Diaspora exhibition at Holyrood
The work of Catriona Taylor, Artist in Residence for the Scottish Centre for Diaspora Studies, is set to feature in the Scottish Parliament. (Published 23 July 2014)
In August the work which has arisen from Catriona Taylor’s residency with the Scottish Centre for Diaspora Studies will be on display at a MSP exhibition within the Scottish Parliament at Holyrood.
Catriona’s exhibition consists of film work, photography and a “migration quilt” which brings together approximately 100 printed images of objects that people have brought to Scotland to remind them of home. The quilt measures an impressive 240 x 250cm.
Catriona’s inspiration came from working with an Art in Immigration group consisting of Polish women. The group discussed what migration means to different people and what people take with them to remind them of home.
She worked with many people of all ages, including some sessions with a class of primary seven pupils in Dalry Primary School, which is 75% multicultural. The parents also got involved; the whole project was very much about real life, personal journeys.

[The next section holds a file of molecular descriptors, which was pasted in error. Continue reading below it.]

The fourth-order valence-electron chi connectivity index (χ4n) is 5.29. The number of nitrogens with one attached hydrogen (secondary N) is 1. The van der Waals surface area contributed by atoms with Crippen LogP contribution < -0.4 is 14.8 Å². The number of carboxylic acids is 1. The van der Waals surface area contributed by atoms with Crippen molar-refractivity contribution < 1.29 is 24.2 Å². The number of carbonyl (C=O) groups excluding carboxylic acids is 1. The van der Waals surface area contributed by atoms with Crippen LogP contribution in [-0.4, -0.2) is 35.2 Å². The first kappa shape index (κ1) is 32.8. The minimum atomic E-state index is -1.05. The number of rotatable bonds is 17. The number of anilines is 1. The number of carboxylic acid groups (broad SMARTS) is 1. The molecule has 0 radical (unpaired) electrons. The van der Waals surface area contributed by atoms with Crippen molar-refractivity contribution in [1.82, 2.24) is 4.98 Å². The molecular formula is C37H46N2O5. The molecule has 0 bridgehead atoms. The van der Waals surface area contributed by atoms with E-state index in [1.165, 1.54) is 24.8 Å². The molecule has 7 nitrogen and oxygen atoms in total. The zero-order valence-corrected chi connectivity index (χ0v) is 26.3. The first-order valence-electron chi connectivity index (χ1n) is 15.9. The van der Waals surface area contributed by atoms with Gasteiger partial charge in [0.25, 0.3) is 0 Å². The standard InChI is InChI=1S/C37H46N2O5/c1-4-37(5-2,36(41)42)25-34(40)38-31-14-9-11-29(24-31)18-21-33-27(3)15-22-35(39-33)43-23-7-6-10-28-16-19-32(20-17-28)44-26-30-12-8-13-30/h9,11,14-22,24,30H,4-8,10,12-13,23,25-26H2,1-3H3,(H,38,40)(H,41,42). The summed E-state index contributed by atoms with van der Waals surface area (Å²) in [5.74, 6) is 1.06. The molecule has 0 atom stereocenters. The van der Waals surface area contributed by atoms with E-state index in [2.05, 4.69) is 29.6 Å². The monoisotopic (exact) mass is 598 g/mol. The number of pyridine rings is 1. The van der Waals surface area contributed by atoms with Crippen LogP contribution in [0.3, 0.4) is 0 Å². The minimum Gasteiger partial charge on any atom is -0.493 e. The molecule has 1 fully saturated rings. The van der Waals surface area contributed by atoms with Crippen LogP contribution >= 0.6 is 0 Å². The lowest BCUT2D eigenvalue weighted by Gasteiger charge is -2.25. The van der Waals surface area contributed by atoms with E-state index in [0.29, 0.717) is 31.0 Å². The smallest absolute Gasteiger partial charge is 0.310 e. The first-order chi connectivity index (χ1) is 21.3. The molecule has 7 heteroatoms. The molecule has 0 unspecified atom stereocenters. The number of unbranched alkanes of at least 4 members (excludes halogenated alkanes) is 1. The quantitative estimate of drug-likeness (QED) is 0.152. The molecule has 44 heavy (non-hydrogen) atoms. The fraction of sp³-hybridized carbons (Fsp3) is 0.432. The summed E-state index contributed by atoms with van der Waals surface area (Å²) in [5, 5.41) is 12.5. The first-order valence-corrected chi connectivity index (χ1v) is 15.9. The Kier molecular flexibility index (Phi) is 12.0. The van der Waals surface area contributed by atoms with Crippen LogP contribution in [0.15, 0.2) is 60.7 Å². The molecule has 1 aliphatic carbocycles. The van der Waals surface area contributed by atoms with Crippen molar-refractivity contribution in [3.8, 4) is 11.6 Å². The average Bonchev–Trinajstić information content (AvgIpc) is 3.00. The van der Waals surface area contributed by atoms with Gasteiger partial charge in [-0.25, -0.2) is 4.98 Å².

Catriona wanted to show a positive take on migration and chose to create the quilt because they are both decorative and practical and it allowed her to visually display, in a communal way, a group of diverse and varied stories.
Participants were asked to write a story or draw the object they brought with them from their home country; these were printed on to the fabric to make up the quilt.
Each individual had a different interpretation and objects include a teddy bear, a bracelet, a flag, a Christian cross, family photographs, favourite family recipes. One section features an image of someone's hands with the caption "I brought to Scotland my bare hands to start all over again."
The participants who contributed are from all around the world; Poland, Sudan, Turkey, Goa and China, to name a few.
Over a year in the making
Catriona started her research and colleting the images for the project in March 2013; the project has been a huge undertaking, well over a year in the making.
The exhibition was first seen as part of the School’s Global Migrations of the Scottish People Since 1600 Conference that took place earlier this month.